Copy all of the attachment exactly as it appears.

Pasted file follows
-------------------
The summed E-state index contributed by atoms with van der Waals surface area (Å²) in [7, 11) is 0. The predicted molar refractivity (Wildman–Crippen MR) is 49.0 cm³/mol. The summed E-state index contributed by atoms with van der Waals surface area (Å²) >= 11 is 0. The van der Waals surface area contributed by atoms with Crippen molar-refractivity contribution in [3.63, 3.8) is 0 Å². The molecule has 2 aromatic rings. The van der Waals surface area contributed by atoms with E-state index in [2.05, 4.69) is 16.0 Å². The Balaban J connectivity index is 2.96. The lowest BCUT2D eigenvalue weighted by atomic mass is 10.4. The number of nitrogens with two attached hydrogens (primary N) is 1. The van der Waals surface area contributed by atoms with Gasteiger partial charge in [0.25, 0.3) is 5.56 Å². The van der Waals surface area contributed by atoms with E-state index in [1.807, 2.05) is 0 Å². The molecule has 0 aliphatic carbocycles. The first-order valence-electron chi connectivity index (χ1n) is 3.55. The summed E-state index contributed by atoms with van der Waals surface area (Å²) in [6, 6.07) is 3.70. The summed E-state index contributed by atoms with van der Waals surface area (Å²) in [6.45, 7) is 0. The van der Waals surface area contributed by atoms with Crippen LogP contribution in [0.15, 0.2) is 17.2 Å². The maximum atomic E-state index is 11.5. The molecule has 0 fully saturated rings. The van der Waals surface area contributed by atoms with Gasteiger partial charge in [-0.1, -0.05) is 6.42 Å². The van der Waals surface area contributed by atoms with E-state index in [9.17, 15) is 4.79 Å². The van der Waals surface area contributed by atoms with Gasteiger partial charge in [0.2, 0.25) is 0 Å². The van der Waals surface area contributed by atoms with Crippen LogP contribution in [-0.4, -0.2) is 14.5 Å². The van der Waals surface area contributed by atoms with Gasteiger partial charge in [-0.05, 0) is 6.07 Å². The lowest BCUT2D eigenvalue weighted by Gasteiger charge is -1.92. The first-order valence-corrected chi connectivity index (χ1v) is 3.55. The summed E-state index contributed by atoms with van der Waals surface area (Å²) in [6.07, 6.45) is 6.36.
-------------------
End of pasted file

The summed E-state index contributed by atoms with van der Waals surface area (Å²) in [7, 11) is 0. The predicted molar refractivity (Wildman–Crippen MR) is 49.0 cm³/mol. The summed E-state index contributed by atoms with van der Waals surface area (Å²) >= 11 is 0. The van der Waals surface area contributed by atoms with Crippen molar-refractivity contribution in [3.63, 3.8) is 0 Å². The molecule has 2 aromatic rings. The van der Waals surface area contributed by atoms with E-state index in [2.05, 4.69) is 16.0 Å². The Balaban J connectivity index is 2.96. The lowest BCUT2D eigenvalue weighted by atomic mass is 10.4. The number of nitrogens with two attached hydrogens (primary N) is 1. The van der Waals surface area contributed by atoms with Gasteiger partial charge in [0.25, 0.3) is 5.56 Å². The van der Waals surface area contributed by atoms with E-state index in [1.807, 2.05) is 0 Å². The molecule has 0 aliphatic carbocycles. The first-order valence-electron chi connectivity index (χ1n) is 3.55. The summed E-state index contributed by atoms with van der Waals surface area (Å²) in [6, 6.07) is 3.70. The summed E-state index contributed by atoms with van der Waals surface area (Å²) in [6.45, 7) is 0. The van der Waals surface area contributed by atoms with Crippen LogP contribution in [0.15, 0.2) is 17.2 Å². The maximum atomic E-state index is 11.5. The molecule has 0 fully saturated rings. The van der Waals surface area contributed by atoms with Gasteiger partial charge in [-0.1, -0.05) is 6.42 Å². The van der Waals surface area contributed by atoms with E-state index in [9.17, 15) is 4.79 Å². The van der Waals surface area contributed by atoms with Gasteiger partial charge in [0.2, 0.25) is 0 Å². The van der Waals surface area contributed by atoms with Crippen LogP contribution in [-0.4, -0.2) is 14.5 Å². The van der Waals surface area contributed by atoms with Gasteiger partial charge in [-0.05, 0) is 6.07 Å². The lowest BCUT2D eigenvalue weighted by Gasteiger charge is -1.92. The first-order valence-corrected chi connectivity index (χ1v) is 3.55. The summed E-state index contributed by atoms with van der Waals surface area (Å²) in [6.07, 6.45) is 6.36.